There were two somewhat theoretical things on the homework for today. They are worth talking about briefly.
First, a formula for $$\phi(N)=\phi\left( \prod_{k=1}^n p_i^{e_i}\right)$$ Did you get one? Here it is! $$\phi\left( \prod_{k=1}^n p_i^{e_i}\right)=\prod_{k=1}^n \phi\left(p_i^{e_i}\right)=\prod_{k=1}^n \left[1\frac{1}{p_i}\right]p_i^{e_i}=N\cdot \prod_{k=1}^n \left[1\frac{1}{p_i}\right]$$ The moral of the story is that being relatively prime makes up for many omissions.
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The other main component was related to a new function. (Much later in the semester we will see lots of new and interesting functions!) This function was $$f(n)=\frac{\phi(n)}{n}\; .$$ Some thing are very easy to prove about this if you have the formula for $\phi(n)$. For instance, $$f\left(p^k\right)=\frac{p^k\left(11/p\right)}{p^k}=\left(11/p\right)$$ which does not depend on $k$. So in particular it's true for $k=1$, which is $f(p)$.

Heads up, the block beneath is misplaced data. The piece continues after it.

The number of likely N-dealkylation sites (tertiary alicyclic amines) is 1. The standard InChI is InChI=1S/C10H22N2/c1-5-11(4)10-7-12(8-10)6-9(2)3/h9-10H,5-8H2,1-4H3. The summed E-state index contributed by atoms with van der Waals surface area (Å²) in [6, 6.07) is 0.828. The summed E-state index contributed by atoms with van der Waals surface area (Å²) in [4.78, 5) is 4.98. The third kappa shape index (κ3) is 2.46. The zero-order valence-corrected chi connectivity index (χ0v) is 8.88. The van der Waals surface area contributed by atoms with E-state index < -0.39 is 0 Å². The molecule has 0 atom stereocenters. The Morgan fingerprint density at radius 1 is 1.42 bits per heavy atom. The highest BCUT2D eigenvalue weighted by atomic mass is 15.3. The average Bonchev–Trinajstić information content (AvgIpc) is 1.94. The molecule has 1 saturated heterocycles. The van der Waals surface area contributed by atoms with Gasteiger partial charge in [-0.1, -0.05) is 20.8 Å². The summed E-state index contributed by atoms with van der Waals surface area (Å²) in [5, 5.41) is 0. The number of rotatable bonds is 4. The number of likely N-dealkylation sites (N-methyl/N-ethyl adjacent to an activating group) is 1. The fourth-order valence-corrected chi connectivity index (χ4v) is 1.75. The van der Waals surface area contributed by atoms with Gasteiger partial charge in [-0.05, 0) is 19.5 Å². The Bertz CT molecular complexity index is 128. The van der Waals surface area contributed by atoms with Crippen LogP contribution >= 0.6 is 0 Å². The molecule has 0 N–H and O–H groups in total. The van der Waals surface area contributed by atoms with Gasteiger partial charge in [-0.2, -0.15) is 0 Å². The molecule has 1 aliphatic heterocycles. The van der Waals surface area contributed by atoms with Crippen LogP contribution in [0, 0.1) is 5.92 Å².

On the other hand, some things are a little harder to spy. Such as when $f(n)=1/2$.
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But hopefully easy to prove!
Another example of this we didn't put on the homework, but which was mentioned last time, is when $\phi(n)\mid n$. (Notice that if $\phi(n) \mid n$, then $f(n)=\frac{1}{k}$ for some integer $k$.) First, some exploration:
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As you noted last time, it seemed like all the numbers involved were multiples of six. Well, also the powers of two! But not every multiple of six worked (30 and 42 didn't), and not even every even multiple of six worked (for instance, 60).
So in this case, we again make the point that the FTA is useful for many things  maybe I should factor some of the $n$ that do work! Let's do this BY HAND right now.